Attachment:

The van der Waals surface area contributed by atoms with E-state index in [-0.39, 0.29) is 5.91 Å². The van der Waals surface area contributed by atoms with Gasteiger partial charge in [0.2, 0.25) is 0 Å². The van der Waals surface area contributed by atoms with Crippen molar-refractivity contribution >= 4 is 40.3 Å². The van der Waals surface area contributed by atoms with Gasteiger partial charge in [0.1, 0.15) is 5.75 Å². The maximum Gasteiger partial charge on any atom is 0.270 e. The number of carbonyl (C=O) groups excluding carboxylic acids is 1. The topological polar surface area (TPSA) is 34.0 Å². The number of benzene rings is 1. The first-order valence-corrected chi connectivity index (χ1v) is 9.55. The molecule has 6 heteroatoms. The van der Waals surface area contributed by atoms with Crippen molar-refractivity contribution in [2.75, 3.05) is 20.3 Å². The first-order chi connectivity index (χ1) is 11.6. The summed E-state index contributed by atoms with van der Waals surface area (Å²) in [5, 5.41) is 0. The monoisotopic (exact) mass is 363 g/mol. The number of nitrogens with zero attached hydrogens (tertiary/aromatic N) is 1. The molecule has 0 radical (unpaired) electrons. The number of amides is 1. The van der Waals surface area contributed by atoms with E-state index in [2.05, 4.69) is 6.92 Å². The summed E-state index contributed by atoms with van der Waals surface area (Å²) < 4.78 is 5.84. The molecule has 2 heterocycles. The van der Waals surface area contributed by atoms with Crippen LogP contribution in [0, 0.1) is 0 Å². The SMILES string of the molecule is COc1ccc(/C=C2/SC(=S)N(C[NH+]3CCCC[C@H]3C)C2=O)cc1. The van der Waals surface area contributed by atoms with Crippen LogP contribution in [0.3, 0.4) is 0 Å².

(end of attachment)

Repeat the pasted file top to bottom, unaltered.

The van der Waals surface area contributed by atoms with E-state index in [-0.39, 0.29) is 5.91 Å². The van der Waals surface area contributed by atoms with Gasteiger partial charge in [0.2, 0.25) is 0 Å². The van der Waals surface area contributed by atoms with Crippen molar-refractivity contribution >= 4 is 40.3 Å². The van der Waals surface area contributed by atoms with Gasteiger partial charge in [0.1, 0.15) is 5.75 Å². The maximum Gasteiger partial charge on any atom is 0.270 e. The number of carbonyl (C=O) groups excluding carboxylic acids is 1. The topological polar surface area (TPSA) is 34.0 Å². The number of benzene rings is 1. The first-order valence-corrected chi connectivity index (χ1v) is 9.55. The molecule has 6 heteroatoms. The van der Waals surface area contributed by atoms with Crippen molar-refractivity contribution in [2.75, 3.05) is 20.3 Å². The first-order chi connectivity index (χ1) is 11.6. The summed E-state index contributed by atoms with van der Waals surface area (Å²) in [5, 5.41) is 0. The monoisotopic (exact) mass is 363 g/mol. The number of nitrogens with zero attached hydrogens (tertiary/aromatic N) is 1. The molecule has 0 radical (unpaired) electrons. The number of amides is 1. The van der Waals surface area contributed by atoms with E-state index in [2.05, 4.69) is 6.92 Å². The summed E-state index contributed by atoms with van der Waals surface area (Å²) < 4.78 is 5.84. The molecule has 2 heterocycles. The van der Waals surface area contributed by atoms with Crippen LogP contribution in [0, 0.1) is 0 Å². The SMILES string of the molecule is COc1ccc(/C=C2/SC(=S)N(C[NH+]3CCCC[C@H]3C)C2=O)cc1. The van der Waals surface area contributed by atoms with Crippen LogP contribution in [0.3, 0.4) is 0 Å².